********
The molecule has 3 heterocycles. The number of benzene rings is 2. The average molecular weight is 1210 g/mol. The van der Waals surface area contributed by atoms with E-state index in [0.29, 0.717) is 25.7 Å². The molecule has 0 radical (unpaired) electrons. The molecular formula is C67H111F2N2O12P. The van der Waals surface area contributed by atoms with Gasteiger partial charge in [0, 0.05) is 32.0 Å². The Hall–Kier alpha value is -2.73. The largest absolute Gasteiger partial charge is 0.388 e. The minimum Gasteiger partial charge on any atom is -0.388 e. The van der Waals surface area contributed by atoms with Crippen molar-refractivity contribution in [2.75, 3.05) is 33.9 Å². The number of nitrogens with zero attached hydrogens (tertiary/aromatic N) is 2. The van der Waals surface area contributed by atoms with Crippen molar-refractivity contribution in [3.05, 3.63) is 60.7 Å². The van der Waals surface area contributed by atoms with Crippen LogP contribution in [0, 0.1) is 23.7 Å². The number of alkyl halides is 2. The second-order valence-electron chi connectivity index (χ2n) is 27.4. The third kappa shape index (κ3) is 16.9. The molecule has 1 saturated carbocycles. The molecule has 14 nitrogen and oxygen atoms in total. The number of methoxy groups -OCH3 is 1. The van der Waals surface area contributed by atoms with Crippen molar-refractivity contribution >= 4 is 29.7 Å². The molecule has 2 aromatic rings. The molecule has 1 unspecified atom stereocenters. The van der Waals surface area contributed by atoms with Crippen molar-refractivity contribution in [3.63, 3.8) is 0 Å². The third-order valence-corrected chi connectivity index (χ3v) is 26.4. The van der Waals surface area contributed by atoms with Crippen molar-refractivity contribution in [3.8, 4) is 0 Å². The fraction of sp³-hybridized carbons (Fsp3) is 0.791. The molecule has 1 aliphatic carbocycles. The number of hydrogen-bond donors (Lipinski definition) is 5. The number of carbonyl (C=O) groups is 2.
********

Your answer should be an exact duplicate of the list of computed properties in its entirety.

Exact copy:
The molecule has 3 heterocycles. The number of benzene rings is 2. The average molecular weight is 1210 g/mol. The van der Waals surface area contributed by atoms with E-state index in [0.29, 0.717) is 25.7 Å². The molecule has 0 radical (unpaired) electrons. The molecular formula is C67H111F2N2O12P. The van der Waals surface area contributed by atoms with Gasteiger partial charge in [0, 0.05) is 32.0 Å². The Hall–Kier alpha value is -2.73. The largest absolute Gasteiger partial charge is 0.388 e. The minimum Gasteiger partial charge on any atom is -0.388 e. The van der Waals surface area contributed by atoms with Crippen molar-refractivity contribution in [2.75, 3.05) is 33.9 Å². The number of nitrogens with zero attached hydrogens (tertiary/aromatic N) is 2. The van der Waals surface area contributed by atoms with Crippen molar-refractivity contribution in [3.05, 3.63) is 60.7 Å². The van der Waals surface area contributed by atoms with Crippen LogP contribution in [0, 0.1) is 23.7 Å². The number of alkyl halides is 2. The second-order valence-electron chi connectivity index (χ2n) is 27.4. The third kappa shape index (κ3) is 16.9. The molecule has 1 saturated carbocycles. The molecule has 14 nitrogen and oxygen atoms in total. The number of methoxy groups -OCH3 is 1. The van der Waals surface area contributed by atoms with Crippen molar-refractivity contribution >= 4 is 29.7 Å². The molecule has 2 aromatic rings. The molecule has 1 unspecified atom stereocenters. The van der Waals surface area contributed by atoms with Crippen molar-refractivity contribution in [3.63, 3.8) is 0 Å². The third-order valence-corrected chi connectivity index (χ3v) is 26.4. The van der Waals surface area contributed by atoms with Crippen molar-refractivity contribution in [3.8, 4) is 0 Å². The fraction of sp³-hybridized carbons (Fsp3) is 0.791. The molecule has 1 aliphatic carbocycles. The number of hydrogen-bond donors (Lipinski definition) is 5. The number of carbonyl (C=O) groups is 2.